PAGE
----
Many of us struggle with our finances even living paycheck to paycheck. When the time comes that a relative dies, we dig deep into our pockets and bank accounts and find that there isn’t enough money to pay for the funeral.
It is all too easy to say that the funeral should be planned ahead of time. Ideally, we should be pre-paying for the funeral of our immediate family, ourselves included, a little at a time. If you think about it, many funeral plans can be paid in installments over a year, two, or even ten years.
But what do you do when the funeral installments you made are no longer enough? When you realize that the prepaid prices are not locked in and you are expected to pay several hundred or thousands more after the funeral, what is there to do?
Also, not everyone can plan a funeral ahead of time. This is especially worth noting for the unexpected death of a relative. It also happens that the relative incurred hospital bills that made it less possible for the family to prepare the costs for the funeral.
How much is a funeral in Singapore?
In Singapore, funerals cost around $6,000 to $8,500 on average. In addition, if you factor in the cost of burial at a local cemetery, the costs can escalate to $10,000 minimum. Cremation costs can be significantly lower at $1,000 lowest price. It is no surprise that many fall into debt after a loved one dies. Now, what happens when there is not a single penny you can use for the funeral? There are several ways to bury the dead when you’re financially in the red:Have you checked their life insurance policy?
If the deceased has a life insurance policy, be sure to look into it for assistance in funeral and burial services. Even if you are unaware of whether or not the deceased has life insurance, it is worth finding out. You may also inquire from their employer if they have an insurance policy that you can claim.
Have you claimed their benefits?
Be sure to process all the benefits you can claim from the state, company or any other professional unions the deceased is affiliated with. Don’t forget claiming the Social Security benefit as well. The immediate family should claim all benefits they are entitled to like the one-time death benefit claim. These may not cover all the expenses for the funeral but it can definitely help.
Have you looked into all your options?
A meaningful funeral service need not be too costly. For instance, direct cremation can be a more affordable option than purchasing a cemetery lot and paying for the burial. You can hold a small funeral service at the crematorium or a memorial service later on.
Did you ask for help from other relatives?
There is no reason why you should take all the financial burden of the funeral costs on your shoulders. Relatives and close family friends may be willing to lighten your load. If you need help, do ask for it. One good way of asking for financial help is if you have a funeral budget plan and expenses sheet for this purpose. You can show it to your relatives so they can see where they can contribute. They may even share tips on how to lessen the overall expenses you have to pay for.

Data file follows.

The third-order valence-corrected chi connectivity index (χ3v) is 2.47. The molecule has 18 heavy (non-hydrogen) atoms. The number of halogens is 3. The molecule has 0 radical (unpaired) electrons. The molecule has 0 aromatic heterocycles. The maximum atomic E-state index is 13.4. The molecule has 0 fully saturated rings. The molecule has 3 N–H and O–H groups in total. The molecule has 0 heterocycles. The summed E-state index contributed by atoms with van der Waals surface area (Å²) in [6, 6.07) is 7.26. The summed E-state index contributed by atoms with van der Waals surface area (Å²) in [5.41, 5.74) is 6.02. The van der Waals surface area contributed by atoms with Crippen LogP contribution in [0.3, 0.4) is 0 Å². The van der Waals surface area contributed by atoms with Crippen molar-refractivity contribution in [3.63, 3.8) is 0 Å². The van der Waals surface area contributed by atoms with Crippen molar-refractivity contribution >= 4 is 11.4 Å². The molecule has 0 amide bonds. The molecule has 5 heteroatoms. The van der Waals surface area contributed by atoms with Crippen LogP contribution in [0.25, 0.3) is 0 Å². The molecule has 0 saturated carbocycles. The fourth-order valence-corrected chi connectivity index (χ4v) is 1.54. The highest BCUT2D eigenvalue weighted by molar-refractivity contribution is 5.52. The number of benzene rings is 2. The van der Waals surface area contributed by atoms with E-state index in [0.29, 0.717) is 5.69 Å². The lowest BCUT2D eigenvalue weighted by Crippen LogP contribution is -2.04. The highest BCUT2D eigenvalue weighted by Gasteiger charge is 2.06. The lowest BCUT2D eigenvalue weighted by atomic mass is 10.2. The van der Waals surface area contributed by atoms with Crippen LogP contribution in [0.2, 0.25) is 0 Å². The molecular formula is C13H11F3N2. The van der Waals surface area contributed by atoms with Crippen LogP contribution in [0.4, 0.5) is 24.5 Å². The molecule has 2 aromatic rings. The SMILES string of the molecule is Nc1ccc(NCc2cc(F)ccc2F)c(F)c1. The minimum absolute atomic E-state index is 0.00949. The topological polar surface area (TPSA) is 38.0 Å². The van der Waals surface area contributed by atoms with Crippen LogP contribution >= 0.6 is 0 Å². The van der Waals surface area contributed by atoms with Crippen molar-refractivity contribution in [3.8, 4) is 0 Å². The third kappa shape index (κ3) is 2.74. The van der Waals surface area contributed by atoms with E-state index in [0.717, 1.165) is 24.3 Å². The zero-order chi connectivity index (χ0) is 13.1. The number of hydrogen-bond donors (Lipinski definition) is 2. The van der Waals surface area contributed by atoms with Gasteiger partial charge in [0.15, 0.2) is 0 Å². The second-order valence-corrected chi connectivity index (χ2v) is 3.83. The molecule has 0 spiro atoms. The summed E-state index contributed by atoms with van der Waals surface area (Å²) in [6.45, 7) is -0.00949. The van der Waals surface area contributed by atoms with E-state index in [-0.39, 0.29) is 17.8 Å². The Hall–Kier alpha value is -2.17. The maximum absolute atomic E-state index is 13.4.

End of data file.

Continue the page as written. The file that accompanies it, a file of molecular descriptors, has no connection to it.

Have you tried Crowdfunding?
Also known as crowdsourcing, you can seek help from your local and international community to help raise the funds you need for the funeral and burial services. This way, you can ask for financial assistance from everyone who knows the deceased, not just relatives and business associates. Even random people and philanthropists may be moved to help you out.
Crowdfunding is often done online and works best if you have large community outreach. However, be wise about online sites that have high fees. You may also opt to hold a fundraiser in other creative ways like garage sales, selling stuff online, and walking fundraisers.
Should you borrow money?
While asking for help is better than borrowing money, you may be forced to take out a funeral loan due to lack of resources. You can check out banks or credit unions that offer funeral loans. However, do know that if you have a bad credit history, such personal loan may be denied. You can still borrow from friends and relatives if need be. If possible, avoid applying for a cash advance on your credit card as the high-interest charges could mean high debt for you months after the funeral.
Have you tried government or church assistance?
The local and state government may also pitch in to give your loved one a proper funeral and burial. You can also look into faith-based programs to cover the funeral expenses. The church may hold their own fundraising to help the family.
If all else fails, you can visit your county’s coroner office and sign a release form to say that you cannot afford to bury your relative. Signing this release form will place the body in the hands of the county. The ashes may be buried in a common grave with other unclaimed ashes. If you do not sign a release form, you may forego claiming the body but you won’t know where the local authorities will take the body. Some counties also offer the family an option to pay for the ashes they wish to claim.
Have you considered donating the body for important research?
Scientific and medical organizations study the body of the dead as part of vital research. If you plan towards this route, you need to make arrangements ahead of time. This is not something you have the option to pursue if the death caught you by surprise. In case you are able to make arrangements for the donation of the body to science, they will pay for the transportation and cremation of the body.